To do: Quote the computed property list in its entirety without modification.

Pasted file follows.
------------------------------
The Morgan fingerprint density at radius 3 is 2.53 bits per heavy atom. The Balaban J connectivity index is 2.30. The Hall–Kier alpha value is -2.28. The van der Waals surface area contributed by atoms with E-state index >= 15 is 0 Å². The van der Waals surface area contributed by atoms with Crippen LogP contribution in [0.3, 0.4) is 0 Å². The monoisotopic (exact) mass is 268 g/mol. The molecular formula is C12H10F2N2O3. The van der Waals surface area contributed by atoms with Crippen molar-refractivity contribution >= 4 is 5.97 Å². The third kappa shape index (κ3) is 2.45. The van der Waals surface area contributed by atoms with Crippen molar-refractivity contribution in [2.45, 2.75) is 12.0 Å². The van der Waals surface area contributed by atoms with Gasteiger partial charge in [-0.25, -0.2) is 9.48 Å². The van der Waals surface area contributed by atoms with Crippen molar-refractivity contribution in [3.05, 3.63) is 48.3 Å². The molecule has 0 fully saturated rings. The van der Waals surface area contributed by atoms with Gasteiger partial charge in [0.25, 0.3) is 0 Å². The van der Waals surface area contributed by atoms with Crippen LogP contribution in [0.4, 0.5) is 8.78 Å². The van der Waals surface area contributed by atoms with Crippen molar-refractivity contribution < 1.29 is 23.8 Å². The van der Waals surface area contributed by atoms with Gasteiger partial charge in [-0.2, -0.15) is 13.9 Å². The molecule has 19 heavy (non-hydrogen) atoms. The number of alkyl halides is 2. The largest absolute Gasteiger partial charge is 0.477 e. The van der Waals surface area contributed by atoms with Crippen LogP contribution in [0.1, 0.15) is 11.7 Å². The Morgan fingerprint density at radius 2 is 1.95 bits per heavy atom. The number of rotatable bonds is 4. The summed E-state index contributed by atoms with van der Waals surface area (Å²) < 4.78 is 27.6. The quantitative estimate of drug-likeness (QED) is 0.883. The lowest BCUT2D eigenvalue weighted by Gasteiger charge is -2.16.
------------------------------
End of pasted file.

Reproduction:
The Morgan fingerprint density at radius 3 is 2.53 bits per heavy atom. The Balaban J connectivity index is 2.30. The Hall–Kier alpha value is -2.28. The van der Waals surface area contributed by atoms with E-state index >= 15 is 0 Å². The van der Waals surface area contributed by atoms with Crippen LogP contribution in [0.3, 0.4) is 0 Å². The monoisotopic (exact) mass is 268 g/mol. The molecular formula is C12H10F2N2O3. The van der Waals surface area contributed by atoms with Crippen molar-refractivity contribution >= 4 is 5.97 Å². The third kappa shape index (κ3) is 2.45. The van der Waals surface area contributed by atoms with Crippen molar-refractivity contribution in [2.45, 2.75) is 12.0 Å². The van der Waals surface area contributed by atoms with Gasteiger partial charge in [-0.25, -0.2) is 9.48 Å². The van der Waals surface area contributed by atoms with Crippen molar-refractivity contribution in [3.05, 3.63) is 48.3 Å². The molecule has 0 fully saturated rings. The van der Waals surface area contributed by atoms with Gasteiger partial charge in [0.25, 0.3) is 0 Å². The van der Waals surface area contributed by atoms with Crippen LogP contribution in [0.4, 0.5) is 8.78 Å². The van der Waals surface area contributed by atoms with Crippen molar-refractivity contribution < 1.29 is 23.8 Å². The van der Waals surface area contributed by atoms with Gasteiger partial charge in [-0.2, -0.15) is 13.9 Å². The molecule has 19 heavy (non-hydrogen) atoms. The number of alkyl halides is 2. The largest absolute Gasteiger partial charge is 0.477 e. The van der Waals surface area contributed by atoms with Crippen LogP contribution in [0.1, 0.15) is 11.7 Å². The Morgan fingerprint density at radius 2 is 1.95 bits per heavy atom. The number of rotatable bonds is 4. The summed E-state index contributed by atoms with van der Waals surface area (Å²) < 4.78 is 27.6. The quantitative estimate of drug-likeness (QED) is 0.883. The lowest BCUT2D eigenvalue weighted by Gasteiger charge is -2.16.